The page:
A European ruling has criticised the Government for excluding soldiers, sailors, and aircrew from full engagement in national pay talks, potentially opening the way for further court action.
PDForra, which represents enlisted men and women in the Defence Forces, won the ruling from the powerful European Social Rights Committee (ESRC), which also stated it should be allowed to seek affiliation with the Irish Congress of Trade Unions (ICTU).
The association lodged a complaint in October 2014 under articles of the European Social Charter and took the action with the support of European Organisation of Military Associations.
The Department of Defence has maintained that PDForra was allowed to take part in the most recent national pay talks, but the association pointed out that it was excluded from getting the same “side deals” as other public servants who won recognition of higher grade status and increased overtime rates.
PDForra president Mark Keane said the findings vindicated the numerous requests submitted by his association to various ministers for defence seeking to affiliate to ICTU.
He said the ESRC ruling highlighted the right to organise, and that “suppression for the sake of suppression is not a legitimate aim”.
“Make no mistake about it, the Government fought us every step of the way in respect of this complaint,” Mr Keane said.
He said PDForra welcomed the fact that these findings have been incorporated into the review of the Defence Forces’ Conciliation and Arbitration Scheme, but added the Defence Forces “cannot be side-lined during [pay] talks”.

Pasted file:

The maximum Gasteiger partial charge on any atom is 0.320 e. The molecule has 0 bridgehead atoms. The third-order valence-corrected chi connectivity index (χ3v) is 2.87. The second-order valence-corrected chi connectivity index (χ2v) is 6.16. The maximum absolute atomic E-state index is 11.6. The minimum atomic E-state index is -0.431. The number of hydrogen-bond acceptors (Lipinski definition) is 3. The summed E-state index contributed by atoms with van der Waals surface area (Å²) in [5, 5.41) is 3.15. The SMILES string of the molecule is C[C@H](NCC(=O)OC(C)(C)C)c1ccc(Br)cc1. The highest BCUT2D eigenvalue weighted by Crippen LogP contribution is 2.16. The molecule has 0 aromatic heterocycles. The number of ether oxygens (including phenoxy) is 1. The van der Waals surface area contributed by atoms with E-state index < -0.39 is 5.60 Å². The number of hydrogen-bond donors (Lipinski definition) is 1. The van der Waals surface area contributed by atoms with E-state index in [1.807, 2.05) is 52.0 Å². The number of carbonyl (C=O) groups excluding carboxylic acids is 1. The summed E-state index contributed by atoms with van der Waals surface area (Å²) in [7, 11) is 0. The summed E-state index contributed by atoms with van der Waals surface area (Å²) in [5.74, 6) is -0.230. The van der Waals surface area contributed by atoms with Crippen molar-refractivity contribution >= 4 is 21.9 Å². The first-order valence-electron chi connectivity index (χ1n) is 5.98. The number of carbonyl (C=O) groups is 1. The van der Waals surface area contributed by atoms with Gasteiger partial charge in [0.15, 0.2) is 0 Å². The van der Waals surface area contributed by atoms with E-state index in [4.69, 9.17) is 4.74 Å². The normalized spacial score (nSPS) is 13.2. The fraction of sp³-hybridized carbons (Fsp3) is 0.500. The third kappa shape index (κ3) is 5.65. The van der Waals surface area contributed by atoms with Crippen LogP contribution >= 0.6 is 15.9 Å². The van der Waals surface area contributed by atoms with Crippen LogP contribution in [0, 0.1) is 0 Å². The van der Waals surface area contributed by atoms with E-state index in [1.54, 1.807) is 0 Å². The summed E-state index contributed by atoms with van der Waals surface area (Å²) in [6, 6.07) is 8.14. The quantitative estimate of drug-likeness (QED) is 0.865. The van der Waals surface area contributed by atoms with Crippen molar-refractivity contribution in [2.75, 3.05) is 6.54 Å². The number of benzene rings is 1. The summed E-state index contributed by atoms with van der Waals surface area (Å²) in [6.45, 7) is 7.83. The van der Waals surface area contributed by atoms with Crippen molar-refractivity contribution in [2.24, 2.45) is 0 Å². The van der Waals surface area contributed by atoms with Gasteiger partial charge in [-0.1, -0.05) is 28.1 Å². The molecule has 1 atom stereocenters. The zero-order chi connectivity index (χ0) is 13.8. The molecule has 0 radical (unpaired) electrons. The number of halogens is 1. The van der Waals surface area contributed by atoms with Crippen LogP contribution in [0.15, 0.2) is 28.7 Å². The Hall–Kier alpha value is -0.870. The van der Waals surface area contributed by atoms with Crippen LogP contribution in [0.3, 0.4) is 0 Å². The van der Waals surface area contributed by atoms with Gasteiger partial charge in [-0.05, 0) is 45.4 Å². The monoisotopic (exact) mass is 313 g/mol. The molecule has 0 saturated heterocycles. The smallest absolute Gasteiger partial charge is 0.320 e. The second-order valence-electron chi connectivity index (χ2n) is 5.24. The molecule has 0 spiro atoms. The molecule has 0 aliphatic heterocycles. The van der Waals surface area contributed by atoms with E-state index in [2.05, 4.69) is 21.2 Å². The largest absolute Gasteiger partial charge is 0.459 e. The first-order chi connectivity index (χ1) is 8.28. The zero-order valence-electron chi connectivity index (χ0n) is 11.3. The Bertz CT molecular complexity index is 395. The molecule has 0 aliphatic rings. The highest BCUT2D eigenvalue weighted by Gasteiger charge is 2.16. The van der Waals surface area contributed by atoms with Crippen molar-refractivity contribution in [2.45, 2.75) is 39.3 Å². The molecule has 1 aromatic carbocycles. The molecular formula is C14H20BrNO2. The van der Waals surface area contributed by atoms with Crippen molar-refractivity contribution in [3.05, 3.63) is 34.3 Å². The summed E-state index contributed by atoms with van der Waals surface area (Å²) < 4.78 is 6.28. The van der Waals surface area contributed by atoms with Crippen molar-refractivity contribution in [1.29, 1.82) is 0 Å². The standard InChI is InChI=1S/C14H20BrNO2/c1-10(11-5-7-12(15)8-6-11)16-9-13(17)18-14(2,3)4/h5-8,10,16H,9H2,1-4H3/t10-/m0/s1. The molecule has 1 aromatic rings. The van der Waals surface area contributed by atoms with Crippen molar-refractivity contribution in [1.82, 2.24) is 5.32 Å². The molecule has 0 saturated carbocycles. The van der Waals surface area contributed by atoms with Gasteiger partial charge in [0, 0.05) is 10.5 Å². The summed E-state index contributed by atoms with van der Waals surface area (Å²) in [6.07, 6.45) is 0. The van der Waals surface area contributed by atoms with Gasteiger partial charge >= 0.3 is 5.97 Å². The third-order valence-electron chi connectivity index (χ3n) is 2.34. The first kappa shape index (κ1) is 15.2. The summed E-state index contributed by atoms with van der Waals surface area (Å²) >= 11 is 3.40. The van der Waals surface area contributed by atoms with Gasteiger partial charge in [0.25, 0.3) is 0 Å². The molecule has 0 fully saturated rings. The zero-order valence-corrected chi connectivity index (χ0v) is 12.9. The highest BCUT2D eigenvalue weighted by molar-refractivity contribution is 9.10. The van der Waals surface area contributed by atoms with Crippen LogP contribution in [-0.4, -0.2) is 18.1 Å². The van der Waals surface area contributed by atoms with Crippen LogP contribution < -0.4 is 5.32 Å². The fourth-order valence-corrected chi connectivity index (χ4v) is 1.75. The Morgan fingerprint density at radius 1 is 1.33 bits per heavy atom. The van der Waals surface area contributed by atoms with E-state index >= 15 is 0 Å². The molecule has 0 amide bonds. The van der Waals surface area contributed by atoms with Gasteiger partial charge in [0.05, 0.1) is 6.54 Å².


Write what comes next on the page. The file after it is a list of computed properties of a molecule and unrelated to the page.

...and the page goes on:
The Department of Defence said it welcomed that the ESRC found that the right to strike was incompatible with Irish military service, even though it noted that strike action is permitted within the Austrian and Swedish armed forces.
Mr Keane said that PDForra would never contemplate strike action and had stated this on numerous occasions.
The department added that the ESRC case was lodged before a number of initiatives were taken by the Government and that minister of state with responsibility for defence, Paul Kehoe, has already initiated a review of the Conciliation and Arbitration scheme for members of the Permanent Defence Forces (PDF).
The department said it will consider the implications of the findings that there is a violation of the charter in respect of the right of the PDF representative associations to affiliate with a national employees group such as ICTU.
It added that the issue raised “complex questions from a legal, operational and management perspective and will require detailed consideration and engagement with a number of stakeholders”.
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